Egypt’s State Information Service (SIS) Ambassador Salah Abdel Sadek has a very firm opinion on who's responsible for violence and extremism in the Middle East. The iconic Tom and Jerry cartoons.

And what's more, Sadek said it in a speech with a straight face at a conference titled ‘The Media and the Culture of Violence’ at Cairo University.

This was first reported by an Arabic-language Egyptian newspaper in a story titled “Five Accusations Tom and Jerry Faces in Egypt”. The story was translated into English by an Egyptian website.

Salah Abdel Sadek / Youtube

This is what he said:

Tom and Jerry makes it seems that violence is natural

The website quotes Sadek as saying, "[Tom and Jerry] portrays the violence in a funny manner and sends the message that, yes, I can hit him…and I can blow him up with explosives. It becomes set in [the viewer’s] mind that this is natural."

The cartoon teaches a lot of other bad things too...

He said the cartoon series teaches children negative habits such as drinking alcohol, smoking, and stealing. Also, it warps the idea of justice, makes children think of sinister plans, promotes violence and popularises the use of sharp instruments such as knives, guns, and chainsaws.

Smoking in the series has often attracted controversy

All video games are to blame

"Video games are spreading…[those] that came out recently with technological advancements. It has become very normal for a young man to spend long hours playing video games, killing and spilling blood and he’s happy and content."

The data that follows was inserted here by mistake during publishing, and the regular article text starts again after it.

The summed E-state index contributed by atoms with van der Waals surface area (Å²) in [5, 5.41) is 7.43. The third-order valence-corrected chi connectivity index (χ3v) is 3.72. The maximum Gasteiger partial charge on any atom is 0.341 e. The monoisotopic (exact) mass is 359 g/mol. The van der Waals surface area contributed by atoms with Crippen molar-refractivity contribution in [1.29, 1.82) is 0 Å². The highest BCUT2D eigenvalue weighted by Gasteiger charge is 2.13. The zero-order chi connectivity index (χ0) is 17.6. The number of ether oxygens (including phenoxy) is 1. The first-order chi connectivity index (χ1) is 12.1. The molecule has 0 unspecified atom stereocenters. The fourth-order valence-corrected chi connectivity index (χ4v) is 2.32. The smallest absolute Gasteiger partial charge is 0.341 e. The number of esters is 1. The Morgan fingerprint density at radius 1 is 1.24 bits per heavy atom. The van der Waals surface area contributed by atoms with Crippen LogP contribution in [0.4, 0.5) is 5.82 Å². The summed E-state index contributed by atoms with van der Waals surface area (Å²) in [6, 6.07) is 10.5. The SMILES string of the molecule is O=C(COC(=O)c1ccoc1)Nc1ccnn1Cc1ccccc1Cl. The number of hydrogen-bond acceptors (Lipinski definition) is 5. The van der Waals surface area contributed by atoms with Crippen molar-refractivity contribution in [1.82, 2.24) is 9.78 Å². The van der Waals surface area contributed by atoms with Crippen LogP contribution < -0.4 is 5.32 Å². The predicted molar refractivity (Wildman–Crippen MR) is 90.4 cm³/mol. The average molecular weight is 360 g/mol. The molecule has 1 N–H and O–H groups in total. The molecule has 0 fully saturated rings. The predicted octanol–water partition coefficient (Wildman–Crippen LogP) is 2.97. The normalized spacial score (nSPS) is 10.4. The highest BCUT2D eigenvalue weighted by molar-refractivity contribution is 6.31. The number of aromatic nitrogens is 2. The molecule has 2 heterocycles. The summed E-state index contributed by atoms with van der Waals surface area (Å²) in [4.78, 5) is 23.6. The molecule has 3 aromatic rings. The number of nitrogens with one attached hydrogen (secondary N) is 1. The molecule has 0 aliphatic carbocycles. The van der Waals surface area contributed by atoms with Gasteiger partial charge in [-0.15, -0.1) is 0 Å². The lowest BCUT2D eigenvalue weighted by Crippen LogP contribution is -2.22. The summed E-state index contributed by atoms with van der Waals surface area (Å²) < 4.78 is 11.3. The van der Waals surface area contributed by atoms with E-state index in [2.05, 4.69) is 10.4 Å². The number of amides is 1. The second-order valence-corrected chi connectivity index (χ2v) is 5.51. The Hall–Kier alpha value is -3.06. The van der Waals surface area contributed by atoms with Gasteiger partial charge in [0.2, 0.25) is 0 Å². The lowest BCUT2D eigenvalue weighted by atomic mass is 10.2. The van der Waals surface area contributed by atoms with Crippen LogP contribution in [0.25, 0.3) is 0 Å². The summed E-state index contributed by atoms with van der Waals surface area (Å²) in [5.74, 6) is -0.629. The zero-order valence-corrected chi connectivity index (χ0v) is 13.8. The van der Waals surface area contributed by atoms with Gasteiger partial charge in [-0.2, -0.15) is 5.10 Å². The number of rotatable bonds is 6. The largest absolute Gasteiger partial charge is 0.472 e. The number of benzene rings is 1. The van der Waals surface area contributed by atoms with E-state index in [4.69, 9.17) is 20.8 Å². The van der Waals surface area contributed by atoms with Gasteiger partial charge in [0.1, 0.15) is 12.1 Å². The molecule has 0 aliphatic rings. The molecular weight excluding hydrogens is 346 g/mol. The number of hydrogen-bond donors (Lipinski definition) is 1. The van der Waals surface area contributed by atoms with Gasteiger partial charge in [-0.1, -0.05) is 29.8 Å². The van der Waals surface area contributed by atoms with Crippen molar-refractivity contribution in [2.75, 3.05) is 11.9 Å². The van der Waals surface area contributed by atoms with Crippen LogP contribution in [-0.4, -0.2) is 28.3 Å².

And while the Egyptian leader used some pretty bizarre logic, it's pertinent to mention that this hugely popular American cartoon series creating in the 1940s did face its share of controversies.

It has been blamed for racial stereotypes and the glamorisation of smoking, and the US has censored some episodes that promote either or both.

It has been alleged that the series has racist references

In Brazil, the Cartoon Network channel censored two episodes that were “politically incorrect” over “editorial issues and appropriateness of the content to the target audience.”

So will Sadek's comments hurt the cat and mouse cartoons?

According to Egyptianstreets.com: "it does not yet appear that the government will actually take any steps to censor Tom and Jerry or video games".

However, Egypt has a history of censoring movies and stifling freedom of speech. Films are known to be chopped for sexual content and drug scenes and a massive 45 minutes were chopped from Wolf of Wall Street. Now to see if this speech sparks a new wave of censorship.